Dragic shot 39 percent from downtown during the 2009-10 season.
(Barry Gossage/NBAE/Getty Images)
The Slovenian point guard, who will be heading into his third NBA season, grew before everyone’s eyes last season from an unproven backup to a potent offensive and defensive weapon. While Suns fans were well-aware of the 6-3 guard’s skills by the playoffs, Dragic became world renown after torching the Suns’ playoff nemesis and the team that drafted him.
One day after his 24th birthday, Dragic racked up 23 of his 26 points in the fourth quarter, drilling 5-of-5 from downtown as he powered the Suns past the Spurs in Game 3 of the Western Conference Semifinals. What’s more amazing was that Dragic unleashed his offensive explosion in just 17 minutes.
“He’s so athletic and such a good student of the game,” Gentry said. “I think it was just a matter of putting him out on the court and trying to instill confidence in him and letting him know that you can’t harp on your mistakes. You just have to go ahead and make the next play.”
Although the drafting of Dragic in 2008 may have appeared to be an unceremonious pick to outsiders, the emergence of the combo guard last season illustrated why the Suns’ war room erupted on draft night when they acquired him from San Antonio.
The Spurs, who chose Dragic in the second round with the 45th overall pick, received Malik Hairston, a 2009 second-round pick and cash in return. After averaging 4.5 points, 2.0 assists and 1.9 rebounds a game in 13.2 minutes his rookie season, Dragic improved to 7.9 points, 3.0 assists and 1.9 rebounds on 39.4-percent shooting from behind the arc in 2009-10.
“The main thing that the Suns scouts saw was that he plays with no fear,” Cartwright said. “He’s not afraid to take chances or of big shots or of putting himself in a situation where he’s not going to be successful. When you get a guy that’s willing to work and put himself out there and take some chances where you can be successful, he can be pretty good.”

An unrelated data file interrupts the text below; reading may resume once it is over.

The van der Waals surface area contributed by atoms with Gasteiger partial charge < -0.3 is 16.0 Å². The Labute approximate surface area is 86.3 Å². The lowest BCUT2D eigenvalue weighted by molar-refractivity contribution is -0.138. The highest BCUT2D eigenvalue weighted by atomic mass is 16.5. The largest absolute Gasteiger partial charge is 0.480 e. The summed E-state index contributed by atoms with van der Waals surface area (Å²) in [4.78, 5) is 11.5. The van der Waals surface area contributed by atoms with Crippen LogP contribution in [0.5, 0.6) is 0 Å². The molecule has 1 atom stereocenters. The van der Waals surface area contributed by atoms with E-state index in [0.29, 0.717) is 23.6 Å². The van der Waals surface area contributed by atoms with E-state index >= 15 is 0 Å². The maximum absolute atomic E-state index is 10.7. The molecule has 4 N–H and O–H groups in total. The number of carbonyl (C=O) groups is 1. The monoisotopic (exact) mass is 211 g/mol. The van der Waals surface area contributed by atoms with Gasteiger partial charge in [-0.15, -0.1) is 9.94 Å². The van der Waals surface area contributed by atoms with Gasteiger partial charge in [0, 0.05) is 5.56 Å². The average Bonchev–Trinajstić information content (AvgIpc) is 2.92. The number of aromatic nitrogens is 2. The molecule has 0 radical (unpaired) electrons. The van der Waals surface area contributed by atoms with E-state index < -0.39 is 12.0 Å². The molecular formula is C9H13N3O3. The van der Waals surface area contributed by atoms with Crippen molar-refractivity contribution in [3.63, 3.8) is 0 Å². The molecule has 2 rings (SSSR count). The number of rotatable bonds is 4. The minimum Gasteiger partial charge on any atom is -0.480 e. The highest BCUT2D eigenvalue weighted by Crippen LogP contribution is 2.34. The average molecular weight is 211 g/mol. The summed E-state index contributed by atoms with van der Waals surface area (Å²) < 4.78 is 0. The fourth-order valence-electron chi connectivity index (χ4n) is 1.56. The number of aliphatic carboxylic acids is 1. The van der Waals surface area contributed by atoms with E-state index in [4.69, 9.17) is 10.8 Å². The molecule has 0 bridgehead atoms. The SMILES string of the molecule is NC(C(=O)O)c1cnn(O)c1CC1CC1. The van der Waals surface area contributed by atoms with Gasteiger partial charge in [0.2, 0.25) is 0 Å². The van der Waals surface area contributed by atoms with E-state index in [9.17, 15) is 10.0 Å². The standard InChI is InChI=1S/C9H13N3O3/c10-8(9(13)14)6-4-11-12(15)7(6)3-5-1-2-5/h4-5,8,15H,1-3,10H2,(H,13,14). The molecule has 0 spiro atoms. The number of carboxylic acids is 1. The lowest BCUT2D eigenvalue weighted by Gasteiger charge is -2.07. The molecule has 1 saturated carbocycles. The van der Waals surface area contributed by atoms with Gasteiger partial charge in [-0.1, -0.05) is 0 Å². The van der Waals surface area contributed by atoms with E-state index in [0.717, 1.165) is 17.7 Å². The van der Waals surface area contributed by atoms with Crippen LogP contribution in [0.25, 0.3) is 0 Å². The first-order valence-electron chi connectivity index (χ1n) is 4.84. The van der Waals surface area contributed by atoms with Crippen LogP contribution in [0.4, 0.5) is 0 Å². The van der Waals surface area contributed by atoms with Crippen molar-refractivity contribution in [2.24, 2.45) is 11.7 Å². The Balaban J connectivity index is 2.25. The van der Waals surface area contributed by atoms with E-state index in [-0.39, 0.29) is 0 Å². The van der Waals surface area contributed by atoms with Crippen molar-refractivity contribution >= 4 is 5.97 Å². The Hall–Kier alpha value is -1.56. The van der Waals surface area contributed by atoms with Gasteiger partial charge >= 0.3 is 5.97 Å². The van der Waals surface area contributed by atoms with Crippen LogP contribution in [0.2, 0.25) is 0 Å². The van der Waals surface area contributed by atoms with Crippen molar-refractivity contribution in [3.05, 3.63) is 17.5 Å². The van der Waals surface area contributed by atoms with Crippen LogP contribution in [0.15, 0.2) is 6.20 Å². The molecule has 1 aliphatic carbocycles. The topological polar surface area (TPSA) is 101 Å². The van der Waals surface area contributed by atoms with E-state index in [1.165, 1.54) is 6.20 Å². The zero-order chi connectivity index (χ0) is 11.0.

Originally drafted as the heir apparent to Steve Nash, Dragic has also shown the ability to slide to the shooting guard and contribute as an offensive threat. On Jan. 25 of this past season, Dragic erupted for a career-high 32 points on 10-of-13 shooting, including 6-of-7 from downtown against Utah.
As well as he can attack on the offensive end, Dragic is also impressive on the defensive end. During the 2009 European Championships, Dragic dramatically outplayed Spain’s Ricky Rubio, forcing the young Spaniard into five turnovers and a tough night from the field.
The Suns coaching staff believe that his long arms and quick feet can be a bother to opposing point guards. Last season, he regularly pressured the opposing teams’ ballhandlers. Dragic will be entering his third season brimming with confidence after leading underdog Slovenia to just one loss in group play of the 2010 World Championships. During the tournament, he led his country in both scoring and assists.
Now, it’s just a matter of keeping the momentum rolling for Dragic, who will run the show for arguably the best second unit in the league. With a year under their belts playing together and the addition of Josh Childress, Dragic and the reserves could be prove to be even more dangerous for opposing clubs this season.
Dargic World Championships Tracker
Video: Dragic Talks at Summer League
Video: Exit Interview
Dragic Uncorks Epic Effort
Dragic Takes On Former Team
Video: Dragic and Co. Perform "Ladies Night"
Dragic Wraps Up Busy Offseason
Dragic Takes On Vegas